Water always flows downhill and by the easiest possible route, is a well known scientific fact! A slightly sloped trench filled with round gravel and perforated pipe used to divert underground water away from your house is the basic concept of a French drain. This is a common drainage system primarily used to prevent ground water from penetrating or damaging building foundations by providing an easy channel allowing water to flow.
A French Drain has nothing to do with the country France! It was designed and promoted by Henry French, an American judge and farmer from Concord, Massachusetts in his book in 1859 promoting farm drainage. French´s drains were made with clay tiles, but modern drains use 4-inch diameter plastic pipes. If you live on a slope and have a persistently wet basement or soggy lawn, a French drain could be the solution.
The spaces between the round gravel and perforated pipe at the bottom of the trench, which should be sloped, are available for the surface and subsurface water to run through. Water can then travel freely through the pipe, emptying a safe distance from the house.
If there is a problem with surface water – a soggy lawn for example, or a driveway that continually has water rushing across it – then a shallow French drain or curtain drain is useful. This type of drain need not be very deep, just sufficient to divert water.
You may need a deep French drain if the shallow drain doesn´t keep water out of your basement. This is also called a footing drain and runs round the perimeter of the house at footing level. This is difficult and expensive should it be necessary to add later but can easily be installed during the house construction.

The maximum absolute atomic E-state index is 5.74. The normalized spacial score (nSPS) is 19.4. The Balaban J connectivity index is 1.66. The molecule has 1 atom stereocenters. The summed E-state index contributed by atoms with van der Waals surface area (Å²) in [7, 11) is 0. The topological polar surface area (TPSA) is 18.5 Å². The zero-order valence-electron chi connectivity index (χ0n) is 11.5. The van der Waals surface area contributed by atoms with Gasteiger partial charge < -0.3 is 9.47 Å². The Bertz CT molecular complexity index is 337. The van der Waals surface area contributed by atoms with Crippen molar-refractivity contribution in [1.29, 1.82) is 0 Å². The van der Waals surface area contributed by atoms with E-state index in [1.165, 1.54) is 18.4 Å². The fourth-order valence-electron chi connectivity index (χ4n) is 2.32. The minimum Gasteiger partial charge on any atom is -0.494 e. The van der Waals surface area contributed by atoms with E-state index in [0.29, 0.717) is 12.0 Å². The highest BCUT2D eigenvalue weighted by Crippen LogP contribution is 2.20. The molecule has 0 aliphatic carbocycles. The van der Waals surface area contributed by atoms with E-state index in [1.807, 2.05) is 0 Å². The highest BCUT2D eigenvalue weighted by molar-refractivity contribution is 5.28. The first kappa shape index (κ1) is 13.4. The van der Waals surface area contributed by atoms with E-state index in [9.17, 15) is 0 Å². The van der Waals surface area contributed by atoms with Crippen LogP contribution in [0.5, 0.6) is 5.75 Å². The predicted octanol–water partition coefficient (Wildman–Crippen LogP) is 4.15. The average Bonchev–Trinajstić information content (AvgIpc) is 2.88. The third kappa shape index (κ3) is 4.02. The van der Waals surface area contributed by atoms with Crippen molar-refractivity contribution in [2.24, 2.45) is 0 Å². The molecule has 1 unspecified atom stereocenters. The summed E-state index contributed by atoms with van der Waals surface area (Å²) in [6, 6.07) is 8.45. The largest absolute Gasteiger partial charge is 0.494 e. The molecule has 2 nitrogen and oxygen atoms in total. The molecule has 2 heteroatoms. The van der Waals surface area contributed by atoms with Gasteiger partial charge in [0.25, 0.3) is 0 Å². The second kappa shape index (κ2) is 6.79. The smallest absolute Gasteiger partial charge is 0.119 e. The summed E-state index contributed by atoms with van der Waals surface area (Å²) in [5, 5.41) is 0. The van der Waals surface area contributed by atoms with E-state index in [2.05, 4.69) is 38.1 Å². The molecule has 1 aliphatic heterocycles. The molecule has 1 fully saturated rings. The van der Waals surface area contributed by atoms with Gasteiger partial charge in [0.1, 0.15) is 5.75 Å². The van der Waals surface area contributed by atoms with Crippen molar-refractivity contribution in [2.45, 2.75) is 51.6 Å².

A French drain is dependent on gravity.
A property constructed on level ground may need to have collected water piped to a basin in the basement where a sump pump can lift it and send it to the storm drain system.
If you can´t keep water out of your basement, you can also build an interior French drain to intercept water where it comes in. Install a perforated pipe all the way round the perimeter of the basement floor after cutting a channel and chipping out the concrete. A collection tank sunk into the floor receives the water via a solid pipe and a pump sends it out to the yard or storm drain.
Incorporate a French drain behind the first course of stones or blocks if you are building a retaining wall on a hillside. The wall could be undermined of even tipped by water moving down the hill or building up behind the wall. Drape landscape cloth across the base or footing and up the slope to avoid clogging with silt, before adding the pipe and drain gravel. Nearing the top of the wall, fold the cloth over the top of the gravel and cover with several inches of soil.
French drains in Spain are a common occurrance due to the dry, hard ground and flash flooding makes them a necessity.
One French drain specialist in Spain is M3BT who are an establised construction company working with the major insurance companies throughout Spain.